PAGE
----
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SCIENCE IN THE NEWS - Severe Ocean Storms: Behind Nature's Power

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(MUSIC)

VOICE ONE:

This is SCIENCE IN THE NEWS, in VOA Special English. I'm Bob Doughty.

VOICE TWO:

Ed Rappaport, deputy director of the National Hurricane Center, shows the expected path of Hurricane Rita as it neared the Texas and Louisiana coast
Ed Rappaport, deputy director of the National Hurricane Center, shows the expected path of Hurricane Rita as it neared the Texas and Louisiana coast

And I'm Barbara Klein. Our subject this week is the science of severe ocean storms.

(MUSIC)

VOICE ONE:

Violent ocean storms in the northern part of the world usually develop in late summer or autumn near the equator. Scientists call them cyclones when they develop over the Indian Ocean. When they happen over the northwestern Pacific Ocean, the storms are called typhoons. And, in the eastern Pacific and the Atlantic Ocean, they are called hurricanes.

Ocean storms develop when the air temperature in one area is different from the temperature nearby. Warmer air rises, while cooler air drops. These movements create a difference in the pressure of the atmosphere.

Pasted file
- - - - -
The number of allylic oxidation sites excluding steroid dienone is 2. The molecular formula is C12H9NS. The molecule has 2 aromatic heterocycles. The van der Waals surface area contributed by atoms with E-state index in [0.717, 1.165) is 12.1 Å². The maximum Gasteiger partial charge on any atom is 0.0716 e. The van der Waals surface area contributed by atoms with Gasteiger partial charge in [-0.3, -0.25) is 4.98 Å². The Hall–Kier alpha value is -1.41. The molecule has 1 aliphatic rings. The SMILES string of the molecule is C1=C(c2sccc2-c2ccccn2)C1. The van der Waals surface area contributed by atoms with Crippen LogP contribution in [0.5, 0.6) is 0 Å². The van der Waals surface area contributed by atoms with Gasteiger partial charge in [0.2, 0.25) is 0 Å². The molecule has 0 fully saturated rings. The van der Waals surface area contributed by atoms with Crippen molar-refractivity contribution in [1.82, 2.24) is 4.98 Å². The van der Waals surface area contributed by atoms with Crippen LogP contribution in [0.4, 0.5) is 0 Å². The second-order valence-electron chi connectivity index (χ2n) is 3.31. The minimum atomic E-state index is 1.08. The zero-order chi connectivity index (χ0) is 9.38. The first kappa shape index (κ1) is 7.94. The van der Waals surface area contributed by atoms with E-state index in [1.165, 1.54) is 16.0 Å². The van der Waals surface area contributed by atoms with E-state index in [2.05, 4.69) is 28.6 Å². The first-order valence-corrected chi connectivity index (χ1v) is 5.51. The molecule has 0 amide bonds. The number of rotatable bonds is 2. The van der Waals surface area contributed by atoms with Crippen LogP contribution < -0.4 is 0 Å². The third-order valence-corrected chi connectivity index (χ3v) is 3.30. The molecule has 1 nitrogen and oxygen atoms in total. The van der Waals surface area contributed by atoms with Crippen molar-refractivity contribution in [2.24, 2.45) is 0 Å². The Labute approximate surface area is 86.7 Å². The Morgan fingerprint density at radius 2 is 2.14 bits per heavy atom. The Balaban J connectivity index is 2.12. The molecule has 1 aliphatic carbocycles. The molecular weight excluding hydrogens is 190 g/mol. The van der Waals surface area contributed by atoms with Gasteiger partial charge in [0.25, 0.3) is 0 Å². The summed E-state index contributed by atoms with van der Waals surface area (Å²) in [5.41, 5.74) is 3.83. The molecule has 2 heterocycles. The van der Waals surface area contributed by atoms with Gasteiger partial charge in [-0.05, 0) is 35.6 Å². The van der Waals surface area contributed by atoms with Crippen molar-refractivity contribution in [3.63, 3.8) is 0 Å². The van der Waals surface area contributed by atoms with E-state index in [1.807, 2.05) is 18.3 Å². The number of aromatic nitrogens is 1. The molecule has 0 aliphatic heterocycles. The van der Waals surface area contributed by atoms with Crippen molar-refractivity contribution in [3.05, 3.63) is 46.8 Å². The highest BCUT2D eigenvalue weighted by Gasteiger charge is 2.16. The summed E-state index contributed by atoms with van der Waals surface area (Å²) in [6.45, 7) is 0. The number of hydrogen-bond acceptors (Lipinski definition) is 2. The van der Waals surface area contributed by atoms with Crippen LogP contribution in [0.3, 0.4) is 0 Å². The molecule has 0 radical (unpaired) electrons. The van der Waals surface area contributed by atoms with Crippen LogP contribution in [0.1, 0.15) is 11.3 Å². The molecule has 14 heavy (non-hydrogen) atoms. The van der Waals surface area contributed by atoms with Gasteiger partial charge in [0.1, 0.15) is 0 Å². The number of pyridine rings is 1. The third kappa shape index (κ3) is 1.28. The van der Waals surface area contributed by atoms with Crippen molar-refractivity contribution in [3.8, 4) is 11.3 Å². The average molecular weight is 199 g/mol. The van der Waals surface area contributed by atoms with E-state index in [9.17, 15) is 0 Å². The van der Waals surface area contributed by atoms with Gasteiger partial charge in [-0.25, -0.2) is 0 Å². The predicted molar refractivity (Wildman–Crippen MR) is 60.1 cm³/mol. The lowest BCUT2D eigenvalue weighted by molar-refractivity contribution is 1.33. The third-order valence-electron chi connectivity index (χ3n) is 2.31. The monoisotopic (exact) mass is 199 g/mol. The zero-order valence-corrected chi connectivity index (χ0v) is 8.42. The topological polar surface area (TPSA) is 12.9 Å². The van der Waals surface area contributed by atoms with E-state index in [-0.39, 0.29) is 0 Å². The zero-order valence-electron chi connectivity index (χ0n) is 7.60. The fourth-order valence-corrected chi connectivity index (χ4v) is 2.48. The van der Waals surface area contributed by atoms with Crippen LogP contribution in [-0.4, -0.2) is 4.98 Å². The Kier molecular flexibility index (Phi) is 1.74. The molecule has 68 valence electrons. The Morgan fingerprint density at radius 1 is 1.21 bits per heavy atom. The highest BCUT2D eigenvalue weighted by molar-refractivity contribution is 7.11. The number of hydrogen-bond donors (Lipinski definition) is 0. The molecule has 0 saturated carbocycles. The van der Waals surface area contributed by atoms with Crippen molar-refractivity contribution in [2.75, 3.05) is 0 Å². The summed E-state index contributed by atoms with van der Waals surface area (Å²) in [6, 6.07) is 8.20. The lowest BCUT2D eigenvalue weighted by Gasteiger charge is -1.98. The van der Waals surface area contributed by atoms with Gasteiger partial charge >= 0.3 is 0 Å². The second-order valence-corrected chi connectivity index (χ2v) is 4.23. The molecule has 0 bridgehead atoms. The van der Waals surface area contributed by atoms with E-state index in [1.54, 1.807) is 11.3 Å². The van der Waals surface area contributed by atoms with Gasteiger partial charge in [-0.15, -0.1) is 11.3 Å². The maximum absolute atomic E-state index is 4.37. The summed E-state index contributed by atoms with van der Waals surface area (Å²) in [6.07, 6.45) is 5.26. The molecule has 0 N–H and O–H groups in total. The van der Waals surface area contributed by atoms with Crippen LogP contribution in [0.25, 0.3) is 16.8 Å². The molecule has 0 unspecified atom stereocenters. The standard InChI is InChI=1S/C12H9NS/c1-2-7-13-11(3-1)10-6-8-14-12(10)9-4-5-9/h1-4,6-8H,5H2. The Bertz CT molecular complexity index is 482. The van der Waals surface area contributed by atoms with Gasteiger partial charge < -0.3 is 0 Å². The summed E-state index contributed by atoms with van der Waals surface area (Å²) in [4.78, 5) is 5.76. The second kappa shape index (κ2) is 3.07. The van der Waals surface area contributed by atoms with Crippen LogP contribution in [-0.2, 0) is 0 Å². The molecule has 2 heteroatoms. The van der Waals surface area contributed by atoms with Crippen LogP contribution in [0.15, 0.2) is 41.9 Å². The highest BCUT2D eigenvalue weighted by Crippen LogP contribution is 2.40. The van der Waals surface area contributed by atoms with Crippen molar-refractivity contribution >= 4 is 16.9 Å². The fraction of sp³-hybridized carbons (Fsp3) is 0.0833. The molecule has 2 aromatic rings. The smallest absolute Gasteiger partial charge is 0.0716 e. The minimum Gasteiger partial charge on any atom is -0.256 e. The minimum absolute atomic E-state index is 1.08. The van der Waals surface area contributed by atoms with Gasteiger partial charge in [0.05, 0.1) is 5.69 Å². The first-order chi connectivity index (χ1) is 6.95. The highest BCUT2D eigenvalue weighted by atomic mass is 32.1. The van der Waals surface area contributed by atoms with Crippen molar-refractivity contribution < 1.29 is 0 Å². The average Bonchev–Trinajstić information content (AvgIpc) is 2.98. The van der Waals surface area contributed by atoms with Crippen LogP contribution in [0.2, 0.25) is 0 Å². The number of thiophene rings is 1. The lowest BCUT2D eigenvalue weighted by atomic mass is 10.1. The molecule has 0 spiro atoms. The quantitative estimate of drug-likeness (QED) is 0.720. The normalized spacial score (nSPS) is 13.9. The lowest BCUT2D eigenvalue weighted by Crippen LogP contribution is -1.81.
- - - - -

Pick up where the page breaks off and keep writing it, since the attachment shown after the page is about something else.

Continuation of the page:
If the pressure changes over a large area, it can cause winds to blow in a huge circle. Thick clouds form and heavy rains fall as the storm gains speed and moves over the ocean waters.

VOICE TWO:

The strongest winds happen in the area known as the eyewall. It surrounds the center, or eye, of the storm. The eye itself is calm by comparison, with light winds and clear skies.

Winds in severe ocean storms can reach speeds of more than two hundred fifty kilometers an hour. Up to fifty centimeters of rain can fall. Some storms have produced more than one hundred fifty centimeters of rain. These storms also cause high waves and ocean surges.

A surge is a continuous movement of water that may reach as high as six meters or more. The water smashes across low coastal areas. Surges are commonly responsible for about ninety percent of all deaths from ocean storms.

VOICE ONE: